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Fleeing from Ras al-Ain, Syria, on the border with Turkey. Photo: Delil Souleiman/AFP via Getty Images

President Trump stepped aside and Turkey's Recep Tayyip Erdogan marched forward. Over the ensuing week, a delicate balance in Syria has collapsed.

Why it matters: Alliances have been hastily redrawn, civilians have fled in panic, and the U.S. has announced a near-total withdrawal. In the balance are an increasingly fragile victory over ISIS, what's left of the U.S.-Turkey alliance, and the future of Syria and its Kurdish inhabitants.

Catch up quick...

  • Turkey has advanced farther and more rapidly than the U.S. anticipated. Militias it supports have allegedly executed Kurdish civilians and, according to Foreign Policy, freed ISIS captives.
  • Abandoned by their U.S. allies, Kurdish forces struck a deal with Syrian dictator Bashar al-Assad and his patron, Russia. Today, Syrian forces began flooding into Kurdish-held territory.
  • President Trump today announced that nearly all U.S. troops in Syria will be moved elsewhere in the region. Defense Secretary Mark Esper had said they risked being trapped between advancing armies.

The big picture: “Trump’s acquiescence to Turkey’s move to send troops deep inside Syrian territory has in only one week’s time turned into a bloody carnage, forced the abandonment of a successful five-year-long American project to keep the peace on a volatile border, and given an unanticipated victory to four American adversaries: Russia, Iran, the Syrian government and the Islamic State,” the NYT’s David Sanger writes.

Behind the scenes: This was all born from a bluff, Axios' Jonathan Swan explained today on the Pro Rata podcast.

  • Dating back to 2017, Swan reports, "Trump had been telling Erdogan: 'You wanna go in there? Ok, it’s all yours. You take care of ISIS, you take care of the whole thing. You own all of it.'"
  • "Trump just kept running the same play again and again ... and this time Erdogan was like, 'fine, that's exactly what we'll do.'"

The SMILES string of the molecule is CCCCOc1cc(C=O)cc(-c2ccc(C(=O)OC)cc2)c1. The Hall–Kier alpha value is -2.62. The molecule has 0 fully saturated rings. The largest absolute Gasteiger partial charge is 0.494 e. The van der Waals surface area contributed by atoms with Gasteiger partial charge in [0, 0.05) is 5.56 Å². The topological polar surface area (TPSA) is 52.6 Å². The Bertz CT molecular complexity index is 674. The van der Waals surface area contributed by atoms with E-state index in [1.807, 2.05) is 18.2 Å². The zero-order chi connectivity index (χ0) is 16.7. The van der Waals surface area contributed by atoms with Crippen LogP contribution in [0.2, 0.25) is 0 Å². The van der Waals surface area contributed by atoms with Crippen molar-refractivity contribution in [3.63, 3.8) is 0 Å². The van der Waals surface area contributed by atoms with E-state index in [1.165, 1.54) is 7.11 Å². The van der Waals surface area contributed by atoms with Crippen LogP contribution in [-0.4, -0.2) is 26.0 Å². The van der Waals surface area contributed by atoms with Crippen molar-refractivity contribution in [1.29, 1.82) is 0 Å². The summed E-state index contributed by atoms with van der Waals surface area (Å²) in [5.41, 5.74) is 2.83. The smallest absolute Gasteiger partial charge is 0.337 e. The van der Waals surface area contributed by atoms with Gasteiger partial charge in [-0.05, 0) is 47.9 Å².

• “Part of the problem is, Trump really doesn't care about the Kurds. In his mind, he can put a big tick next to clearing out the ISIS caliphate and he just wants to get U.S. troops out, full stop."
  • However, Swan reports, “He is starting to realize that the result of that phone call is a disaster on the ground.”

The latest: In a statement this evening, Trump said the U.S. forces leaving Syria will remain in the region to guard against an ISIS resurgence.

  • He also announced a suspension of trade talks with Turkey, a hike in steel tariffs to 50%, and potential "powerful additional sanctions" against those guilty of "serious human rights abuses."

What to watch: Turkey wants to force Kurdish forces from its borders and resettle Syrian refugees in the new buffer zone. Assad wants to regain control over all of Syria. The Kurds want protection from Turkey and, if possible, a degree of autonomy.

  • Russia, meanwhile, has relationships with all the key players and a military presence in Syria, says Rob Malley, CEO of International Crisis Group and a former Obama administration official.
  • “This is now being played out in the worst possible circumstances. It appears to be a free-for-all, and it’s hard to see a party other than Russia at this point who could orchestrate a settlement."

Go deeper

Dan Primack, author of Pro Rata
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What's next: You ain't seen nothing yet.

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Maximum pressure campaign escalates with Fakhrizadeh killing

Photo: Fars News Agency via AP

The assassination of Mohsen Fakhrizadeh, the architect of Iran’s military nuclear program, is a new height in the maximum pressure campaign led by the Trump administration and the Netanyahu government against Iran.

Why it matters: It exceeds the capture of the Iranian nuclear archives by the Mossad, and the sabotage in the advanced centrifuge facility in Natanz.

Scoop: Biden weighs retired General Lloyd Austin for Pentagon chief

Lloyd Austin testifying before Congress in 2015. Photo: Chip Somodevilla/Getty Images

Joe Biden is considering retired four-star General Lloyd Austin as his nominee for defense secretary, adding him to a shortlist that includes Jeh Johnson, Tammy Duckworth and Michele Flournoy, two sources with direct knowledge of the decision-making tell Axios.

Why it matters: A nominee for Pentagon chief was noticeably absent when the president-elect rolled out his national security team Tuesday. Flournoy had been widely seen as the likely pick, but Axios is told other factors — race, experience, Biden's comfort level — have come into play.